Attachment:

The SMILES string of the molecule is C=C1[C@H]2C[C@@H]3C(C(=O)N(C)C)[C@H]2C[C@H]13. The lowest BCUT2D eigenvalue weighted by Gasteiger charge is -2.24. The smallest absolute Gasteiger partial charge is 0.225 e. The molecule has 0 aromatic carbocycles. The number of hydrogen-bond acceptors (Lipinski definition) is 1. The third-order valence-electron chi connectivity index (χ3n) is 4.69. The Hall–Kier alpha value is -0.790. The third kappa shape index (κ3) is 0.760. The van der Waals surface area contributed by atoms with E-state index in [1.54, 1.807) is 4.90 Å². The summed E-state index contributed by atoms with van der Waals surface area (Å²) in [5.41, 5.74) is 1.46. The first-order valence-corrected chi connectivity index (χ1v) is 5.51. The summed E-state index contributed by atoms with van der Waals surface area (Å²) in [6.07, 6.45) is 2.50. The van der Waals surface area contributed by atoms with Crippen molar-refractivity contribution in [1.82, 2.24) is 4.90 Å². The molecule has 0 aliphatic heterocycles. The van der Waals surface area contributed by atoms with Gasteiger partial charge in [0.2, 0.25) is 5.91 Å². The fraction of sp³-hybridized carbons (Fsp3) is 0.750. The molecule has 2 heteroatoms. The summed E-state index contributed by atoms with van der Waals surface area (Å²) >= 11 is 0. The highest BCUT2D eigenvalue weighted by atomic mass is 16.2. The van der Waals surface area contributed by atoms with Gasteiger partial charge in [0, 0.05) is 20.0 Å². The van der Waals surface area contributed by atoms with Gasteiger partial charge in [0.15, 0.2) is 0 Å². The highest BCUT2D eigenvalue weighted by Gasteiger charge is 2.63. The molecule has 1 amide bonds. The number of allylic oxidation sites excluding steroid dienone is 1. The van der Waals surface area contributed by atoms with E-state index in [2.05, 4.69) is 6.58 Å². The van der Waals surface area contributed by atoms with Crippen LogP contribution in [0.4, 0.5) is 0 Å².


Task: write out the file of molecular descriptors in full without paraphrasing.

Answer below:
The SMILES string of the molecule is C=C1[C@H]2C[C@@H]3C(C(=O)N(C)C)[C@H]2C[C@H]13. The lowest BCUT2D eigenvalue weighted by Gasteiger charge is -2.24. The smallest absolute Gasteiger partial charge is 0.225 e. The molecule has 0 aromatic carbocycles. The number of hydrogen-bond acceptors (Lipinski definition) is 1. The third-order valence-electron chi connectivity index (χ3n) is 4.69. The Hall–Kier alpha value is -0.790. The third kappa shape index (κ3) is 0.760. The van der Waals surface area contributed by atoms with E-state index in [1.54, 1.807) is 4.90 Å². The summed E-state index contributed by atoms with van der Waals surface area (Å²) in [5.41, 5.74) is 1.46. The first-order valence-corrected chi connectivity index (χ1v) is 5.51. The summed E-state index contributed by atoms with van der Waals surface area (Å²) in [6.07, 6.45) is 2.50. The van der Waals surface area contributed by atoms with Crippen molar-refractivity contribution in [1.82, 2.24) is 4.90 Å². The molecule has 0 aliphatic heterocycles. The van der Waals surface area contributed by atoms with Gasteiger partial charge in [0.2, 0.25) is 5.91 Å². The fraction of sp³-hybridized carbons (Fsp3) is 0.750. The molecule has 2 heteroatoms. The summed E-state index contributed by atoms with van der Waals surface area (Å²) >= 11 is 0. The highest BCUT2D eigenvalue weighted by atomic mass is 16.2. The van der Waals surface area contributed by atoms with Gasteiger partial charge in [0, 0.05) is 20.0 Å². The van der Waals surface area contributed by atoms with Gasteiger partial charge in [0.15, 0.2) is 0 Å². The highest BCUT2D eigenvalue weighted by Gasteiger charge is 2.63. The molecule has 1 amide bonds. The number of allylic oxidation sites excluding steroid dienone is 1. The van der Waals surface area contributed by atoms with E-state index in [2.05, 4.69) is 6.58 Å². The van der Waals surface area contributed by atoms with Crippen LogP contribution in [0.4, 0.5) is 0 Å².